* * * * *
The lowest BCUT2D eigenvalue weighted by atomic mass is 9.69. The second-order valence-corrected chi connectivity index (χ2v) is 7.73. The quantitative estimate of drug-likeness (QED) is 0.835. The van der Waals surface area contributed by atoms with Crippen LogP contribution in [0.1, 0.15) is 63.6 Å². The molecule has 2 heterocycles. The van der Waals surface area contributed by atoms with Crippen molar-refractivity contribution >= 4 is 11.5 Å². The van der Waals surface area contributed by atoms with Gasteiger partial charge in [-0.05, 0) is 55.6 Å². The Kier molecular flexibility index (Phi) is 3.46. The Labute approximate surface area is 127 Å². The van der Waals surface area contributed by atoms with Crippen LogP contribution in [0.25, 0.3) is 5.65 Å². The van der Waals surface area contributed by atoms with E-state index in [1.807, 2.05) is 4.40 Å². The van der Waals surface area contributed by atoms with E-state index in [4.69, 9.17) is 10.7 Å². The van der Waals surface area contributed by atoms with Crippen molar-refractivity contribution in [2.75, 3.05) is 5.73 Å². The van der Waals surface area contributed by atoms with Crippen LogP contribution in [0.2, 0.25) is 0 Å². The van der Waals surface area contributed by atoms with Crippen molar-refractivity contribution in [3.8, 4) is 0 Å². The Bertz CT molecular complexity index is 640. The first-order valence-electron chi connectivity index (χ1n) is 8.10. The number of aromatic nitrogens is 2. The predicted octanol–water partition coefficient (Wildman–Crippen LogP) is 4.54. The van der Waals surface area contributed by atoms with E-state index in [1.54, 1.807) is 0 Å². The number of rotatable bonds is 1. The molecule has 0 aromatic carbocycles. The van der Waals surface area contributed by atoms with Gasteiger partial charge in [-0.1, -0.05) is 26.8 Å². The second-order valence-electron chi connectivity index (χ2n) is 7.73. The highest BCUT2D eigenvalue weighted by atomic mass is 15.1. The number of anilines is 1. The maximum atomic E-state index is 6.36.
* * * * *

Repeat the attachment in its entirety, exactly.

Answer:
The lowest BCUT2D eigenvalue weighted by atomic mass is 9.69. The second-order valence-corrected chi connectivity index (χ2v) is 7.73. The quantitative estimate of drug-likeness (QED) is 0.835. The van der Waals surface area contributed by atoms with Crippen LogP contribution in [0.1, 0.15) is 63.6 Å². The molecule has 2 heterocycles. The van der Waals surface area contributed by atoms with Crippen molar-refractivity contribution >= 4 is 11.5 Å². The van der Waals surface area contributed by atoms with Gasteiger partial charge in [-0.05, 0) is 55.6 Å². The Kier molecular flexibility index (Phi) is 3.46. The Labute approximate surface area is 127 Å². The van der Waals surface area contributed by atoms with Crippen LogP contribution in [0.25, 0.3) is 5.65 Å². The van der Waals surface area contributed by atoms with E-state index in [1.807, 2.05) is 4.40 Å². The van der Waals surface area contributed by atoms with E-state index in [4.69, 9.17) is 10.7 Å². The van der Waals surface area contributed by atoms with Crippen molar-refractivity contribution in [2.75, 3.05) is 5.73 Å². The van der Waals surface area contributed by atoms with Crippen LogP contribution in [0.2, 0.25) is 0 Å². The van der Waals surface area contributed by atoms with Crippen molar-refractivity contribution in [3.8, 4) is 0 Å². The Bertz CT molecular complexity index is 640. The first-order valence-electron chi connectivity index (χ1n) is 8.10. The number of aromatic nitrogens is 2. The predicted octanol–water partition coefficient (Wildman–Crippen LogP) is 4.54. The van der Waals surface area contributed by atoms with E-state index in [1.54, 1.807) is 0 Å². The number of rotatable bonds is 1. The molecule has 0 aromatic carbocycles. The van der Waals surface area contributed by atoms with Gasteiger partial charge in [-0.1, -0.05) is 26.8 Å². The second-order valence-electron chi connectivity index (χ2n) is 7.73. The highest BCUT2D eigenvalue weighted by atomic mass is 15.1. The number of anilines is 1. The maximum atomic E-state index is 6.36.